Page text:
Andy was my sister’s friend and I’d see him from time to time when I came home from college. Nice kid.
But then one summer, my parish needed an interim youth minister, so they hired me. My sister and her friends faithfully came to every event. Including Andy.
This nice young man suddenly became the most loyal “youth group kid,” never hesitating to show up, Bible in hand. He was engaging and funny, sharing his love of architecture and LSU football with anyone.
It’s sort of a youth minister’s job to notice the traits and qualities within young people that they may not even notice within themselves. It’s one of the “happy accidents” of accompaniment — we “learn” the teen. And so a youth minister is called to tell those young people what we see in them and encourage them to use their gifts and talents.
So at the end of the summer, before I headed back to college, I casually mentioned to Andy that I thought he’d make a good priest someday.
And then he told me I wasn’t the first person to tell him that, and he would think about it. Standard interaction in youth ministry, really. I imagine most youth ministers have said, “Have you considered the priesthood?” a time or two.
It’s what comes next that’s significant: the loving and present attention a mentor in faith gives as he or she helps that young man discern, walking with him as he journeys and ponders the realities of his life, trying to hear God’s voice.
So I stuck around in Andy’s life. He and his family had become close friends, and as he went off to LSU to study architecture we kept in touch. He’d tell me about things he was working on, share papers he’d written, even visiting me with my sister in Chicago so he could tour the works of Frank Lloyd Wright.
He was a friend, not just a “former youth group teen,” and the thought of him becoming a priest sort of left my mind. He’d design beautiful buildings and make his mark on the world.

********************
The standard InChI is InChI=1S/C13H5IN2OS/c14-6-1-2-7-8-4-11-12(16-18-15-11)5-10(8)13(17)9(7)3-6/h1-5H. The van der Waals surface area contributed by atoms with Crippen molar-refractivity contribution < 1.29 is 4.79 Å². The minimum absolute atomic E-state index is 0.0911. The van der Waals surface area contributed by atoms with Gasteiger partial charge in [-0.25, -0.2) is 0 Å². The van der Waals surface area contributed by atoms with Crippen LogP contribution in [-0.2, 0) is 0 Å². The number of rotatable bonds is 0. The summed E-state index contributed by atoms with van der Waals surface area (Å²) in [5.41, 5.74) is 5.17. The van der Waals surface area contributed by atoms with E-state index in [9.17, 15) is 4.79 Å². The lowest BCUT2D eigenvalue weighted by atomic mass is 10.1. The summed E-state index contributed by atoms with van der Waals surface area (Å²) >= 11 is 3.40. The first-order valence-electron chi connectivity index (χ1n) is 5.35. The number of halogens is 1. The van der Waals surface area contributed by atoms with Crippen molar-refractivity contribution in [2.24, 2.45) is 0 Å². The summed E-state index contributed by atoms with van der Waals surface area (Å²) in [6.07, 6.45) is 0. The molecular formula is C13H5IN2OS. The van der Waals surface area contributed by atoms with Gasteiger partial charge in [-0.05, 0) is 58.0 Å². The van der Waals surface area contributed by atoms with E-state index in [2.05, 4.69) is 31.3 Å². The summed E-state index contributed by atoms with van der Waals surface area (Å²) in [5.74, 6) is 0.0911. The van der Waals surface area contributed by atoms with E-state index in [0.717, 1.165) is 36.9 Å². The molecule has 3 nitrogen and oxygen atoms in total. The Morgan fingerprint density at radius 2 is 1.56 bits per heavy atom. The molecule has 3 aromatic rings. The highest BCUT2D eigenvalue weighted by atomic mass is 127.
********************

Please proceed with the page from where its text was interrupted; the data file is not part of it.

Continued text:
But a few years later, he called me up and told me he had some news. As we sat on my back porch, he shared that for the past few months he felt like maybe he needed to think about the priesthood. So, he applied and had been accepted to seminary. And he was going.
It was the first time one of those young men I’d noticed something in, and said something to, had seen the same thing in themselves.
Six years later, on a hot summer day, I sat in the front row of our cathedral and watched that gangly youth group teen walk up the aisle in a chasuble, swing a thurible around the altar, elevate the host and say the words of consecration, and then I knelt at his feet as he bestowed his priestly blessing upon me for the first time.
Little Andy, now Father DeRouen, asked me to lector at his first Mass; the other lector was the youth minister who came after me.
Two people who’d been in Andy’s life during his teenage years, who walked alongside him as he grew deeper in his faith and dove into Scripture, were the ones to proclaim God’s word at his first Mass of thanksgiving.
We often mistakenly think of youth ministry in terms of “numbers” — how many teens are coming each week and when can we get them to volunteer to stuff something in the bulletin?
But the success of youth ministry is measured not in crowd size or how many pizzas we order. It’s measured by the moments we get to see vocations discovered, come to life and flourish.
I didn’t cry at Andy’s first Mass. I laughed. The same way he once laughed at me and I once laughed at him. Only this time, I was laughing at the Lord, whose plans, works and promises are ones of great joy, and always surprising.
– – –
Katie Prejean McGrady is an international Catholic speaker, writer, and author of four books. She hosts the Ave Explores podcast and lives in Louisiana with her family. She writes the “Window Seat Wisdom” column for Catholic News Service.
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